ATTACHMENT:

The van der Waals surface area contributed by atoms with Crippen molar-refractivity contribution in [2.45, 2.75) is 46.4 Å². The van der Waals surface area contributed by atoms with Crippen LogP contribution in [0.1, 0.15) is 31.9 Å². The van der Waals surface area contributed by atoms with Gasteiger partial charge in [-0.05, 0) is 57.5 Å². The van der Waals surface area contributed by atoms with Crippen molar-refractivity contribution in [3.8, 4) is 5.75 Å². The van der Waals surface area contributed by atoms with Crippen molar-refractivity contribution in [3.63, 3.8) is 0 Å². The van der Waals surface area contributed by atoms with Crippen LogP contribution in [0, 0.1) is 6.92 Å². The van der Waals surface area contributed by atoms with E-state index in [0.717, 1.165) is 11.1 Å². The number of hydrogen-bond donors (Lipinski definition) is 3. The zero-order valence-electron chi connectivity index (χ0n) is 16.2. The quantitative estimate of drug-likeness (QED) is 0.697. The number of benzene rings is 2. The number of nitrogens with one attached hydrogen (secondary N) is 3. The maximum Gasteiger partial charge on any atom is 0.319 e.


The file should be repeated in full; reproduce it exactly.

The van der Waals surface area contributed by atoms with Crippen molar-refractivity contribution in [2.45, 2.75) is 46.4 Å². The van der Waals surface area contributed by atoms with Crippen LogP contribution in [0.1, 0.15) is 31.9 Å². The van der Waals surface area contributed by atoms with Gasteiger partial charge in [-0.05, 0) is 57.5 Å². The van der Waals surface area contributed by atoms with Crippen molar-refractivity contribution in [3.8, 4) is 5.75 Å². The van der Waals surface area contributed by atoms with Crippen molar-refractivity contribution in [3.63, 3.8) is 0 Å². The van der Waals surface area contributed by atoms with Crippen LogP contribution in [0, 0.1) is 6.92 Å². The van der Waals surface area contributed by atoms with E-state index in [0.717, 1.165) is 11.1 Å². The number of hydrogen-bond donors (Lipinski definition) is 3. The zero-order valence-electron chi connectivity index (χ0n) is 16.2. The quantitative estimate of drug-likeness (QED) is 0.697. The number of benzene rings is 2. The number of nitrogens with one attached hydrogen (secondary N) is 3. The maximum Gasteiger partial charge on any atom is 0.319 e.